The flier would lead to the arranged meeting of all four future members at a pizza place in Austin, in April of 1999, and the subsequent "jam session" on the Fourth of July, which would bring the band to name themselves, while watching fireworks don the skyline, Explosions In The Sky. It would take the newly formed band the rest of 1999 to start moving, slowly playing a few gigs here in there (with a breakthrough show at the infamous Emo’s in Austin), while at the same time continuing to learn their trade.

Opening 2000 with a bang, Explosions In The Sky entered the studio on January 17 and 18 to record their first album, How Strange, Innocence. The rest of 2000 would see the band performing more shows, including a couple of breif tours out of Texas, as well as being featured in the indedepdent film Cicadas, to which they did the score. They closed their 2000 set the same way they opened it, heading back into the stuido, this time in Washington, D.C., in December to record their second full-length album, Those Who Tell The Truth Shall Die, Those Who Tell The Truth Shall Live Forever.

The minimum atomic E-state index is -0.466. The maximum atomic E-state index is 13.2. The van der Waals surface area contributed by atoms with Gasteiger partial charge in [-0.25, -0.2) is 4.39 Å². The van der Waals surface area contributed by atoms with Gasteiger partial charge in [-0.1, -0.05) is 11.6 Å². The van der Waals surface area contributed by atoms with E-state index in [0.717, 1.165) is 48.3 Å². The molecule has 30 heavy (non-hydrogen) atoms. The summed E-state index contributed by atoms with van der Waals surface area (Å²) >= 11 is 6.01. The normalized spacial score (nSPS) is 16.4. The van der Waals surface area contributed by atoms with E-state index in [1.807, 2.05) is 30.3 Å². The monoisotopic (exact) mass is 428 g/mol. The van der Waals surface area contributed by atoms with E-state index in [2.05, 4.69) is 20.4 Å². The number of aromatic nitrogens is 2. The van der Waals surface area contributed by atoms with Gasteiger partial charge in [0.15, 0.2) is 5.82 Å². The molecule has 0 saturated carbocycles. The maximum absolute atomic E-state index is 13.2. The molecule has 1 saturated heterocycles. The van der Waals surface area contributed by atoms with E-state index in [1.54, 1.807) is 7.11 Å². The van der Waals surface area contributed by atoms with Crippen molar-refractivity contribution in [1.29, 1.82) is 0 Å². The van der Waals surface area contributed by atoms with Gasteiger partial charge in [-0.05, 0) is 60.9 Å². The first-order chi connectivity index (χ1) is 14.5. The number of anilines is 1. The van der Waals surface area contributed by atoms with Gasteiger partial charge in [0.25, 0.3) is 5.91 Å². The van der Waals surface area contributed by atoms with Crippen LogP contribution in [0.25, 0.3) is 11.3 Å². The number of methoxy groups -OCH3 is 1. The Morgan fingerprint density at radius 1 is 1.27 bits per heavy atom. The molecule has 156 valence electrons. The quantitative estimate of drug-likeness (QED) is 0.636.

The band would sit on their newly recorded album for nearly half a year before releasing it in fall of 2001. In the meantime, they collaborated with other artists, including American Analog Set, who coincidently helped them earlier in their existence, and Tarentel. In the fall of 2001, to coincide with the release of their new album, the band set off on a full-fledged U.S. tour, departing one day before the terrorist attacks on New York City and Washington, D.C. Because of this the band had to cancel a few of their first dates, but went on afterwards. Their tour would also take them to Europe in December of 2001, where they were suspected of being terrorists more than once, mostly because of their bands name and the artwork to Those Who Tell The Truth.